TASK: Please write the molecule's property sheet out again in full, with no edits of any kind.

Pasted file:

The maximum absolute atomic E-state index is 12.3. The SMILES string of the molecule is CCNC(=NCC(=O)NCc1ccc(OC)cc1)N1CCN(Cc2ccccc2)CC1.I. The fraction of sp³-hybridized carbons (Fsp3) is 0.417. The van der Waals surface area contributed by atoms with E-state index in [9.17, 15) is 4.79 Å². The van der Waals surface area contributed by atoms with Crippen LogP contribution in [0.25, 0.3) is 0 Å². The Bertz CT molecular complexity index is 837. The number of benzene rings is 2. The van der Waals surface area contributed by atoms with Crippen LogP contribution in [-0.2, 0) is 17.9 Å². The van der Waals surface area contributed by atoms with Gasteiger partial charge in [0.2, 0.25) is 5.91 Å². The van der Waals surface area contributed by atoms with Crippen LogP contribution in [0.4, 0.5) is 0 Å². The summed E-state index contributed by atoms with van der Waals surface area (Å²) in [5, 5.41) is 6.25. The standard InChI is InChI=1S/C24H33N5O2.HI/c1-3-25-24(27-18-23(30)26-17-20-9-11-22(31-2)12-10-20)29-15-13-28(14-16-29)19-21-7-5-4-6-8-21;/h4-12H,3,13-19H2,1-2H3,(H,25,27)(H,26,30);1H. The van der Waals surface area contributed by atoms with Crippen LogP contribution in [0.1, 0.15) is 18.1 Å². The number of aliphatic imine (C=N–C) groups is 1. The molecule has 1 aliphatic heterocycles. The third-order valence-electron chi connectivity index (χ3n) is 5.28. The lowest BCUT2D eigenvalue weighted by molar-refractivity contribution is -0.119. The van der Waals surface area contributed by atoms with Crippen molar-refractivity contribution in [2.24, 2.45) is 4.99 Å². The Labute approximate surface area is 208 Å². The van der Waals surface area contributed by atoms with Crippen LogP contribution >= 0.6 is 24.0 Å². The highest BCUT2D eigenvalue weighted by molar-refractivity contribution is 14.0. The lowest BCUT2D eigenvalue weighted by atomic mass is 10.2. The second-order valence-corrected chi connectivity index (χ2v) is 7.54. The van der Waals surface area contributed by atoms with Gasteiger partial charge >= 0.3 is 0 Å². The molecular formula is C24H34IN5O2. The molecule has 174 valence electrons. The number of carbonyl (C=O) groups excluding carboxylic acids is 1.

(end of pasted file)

The maximum absolute atomic E-state index is 12.3. The SMILES string of the molecule is CCNC(=NCC(=O)NCc1ccc(OC)cc1)N1CCN(Cc2ccccc2)CC1.I. The fraction of sp³-hybridized carbons (Fsp3) is 0.417. The van der Waals surface area contributed by atoms with E-state index in [9.17, 15) is 4.79 Å². The van der Waals surface area contributed by atoms with Crippen LogP contribution in [0.25, 0.3) is 0 Å². The Bertz CT molecular complexity index is 837. The number of benzene rings is 2. The van der Waals surface area contributed by atoms with Crippen LogP contribution in [-0.2, 0) is 17.9 Å². The van der Waals surface area contributed by atoms with Gasteiger partial charge in [0.2, 0.25) is 5.91 Å². The van der Waals surface area contributed by atoms with Crippen LogP contribution in [0.4, 0.5) is 0 Å². The summed E-state index contributed by atoms with van der Waals surface area (Å²) in [5, 5.41) is 6.25. The standard InChI is InChI=1S/C24H33N5O2.HI/c1-3-25-24(27-18-23(30)26-17-20-9-11-22(31-2)12-10-20)29-15-13-28(14-16-29)19-21-7-5-4-6-8-21;/h4-12H,3,13-19H2,1-2H3,(H,25,27)(H,26,30);1H. The van der Waals surface area contributed by atoms with Crippen LogP contribution in [0.1, 0.15) is 18.1 Å². The number of aliphatic imine (C=N–C) groups is 1. The molecule has 1 aliphatic heterocycles. The third-order valence-electron chi connectivity index (χ3n) is 5.28. The lowest BCUT2D eigenvalue weighted by molar-refractivity contribution is -0.119. The van der Waals surface area contributed by atoms with Crippen molar-refractivity contribution in [2.24, 2.45) is 4.99 Å². The Labute approximate surface area is 208 Å². The van der Waals surface area contributed by atoms with Crippen LogP contribution >= 0.6 is 24.0 Å². The highest BCUT2D eigenvalue weighted by molar-refractivity contribution is 14.0. The lowest BCUT2D eigenvalue weighted by atomic mass is 10.2. The second-order valence-corrected chi connectivity index (χ2v) is 7.54. The van der Waals surface area contributed by atoms with Gasteiger partial charge >= 0.3 is 0 Å². The molecular formula is C24H34IN5O2. The molecule has 174 valence electrons. The number of carbonyl (C=O) groups excluding carboxylic acids is 1.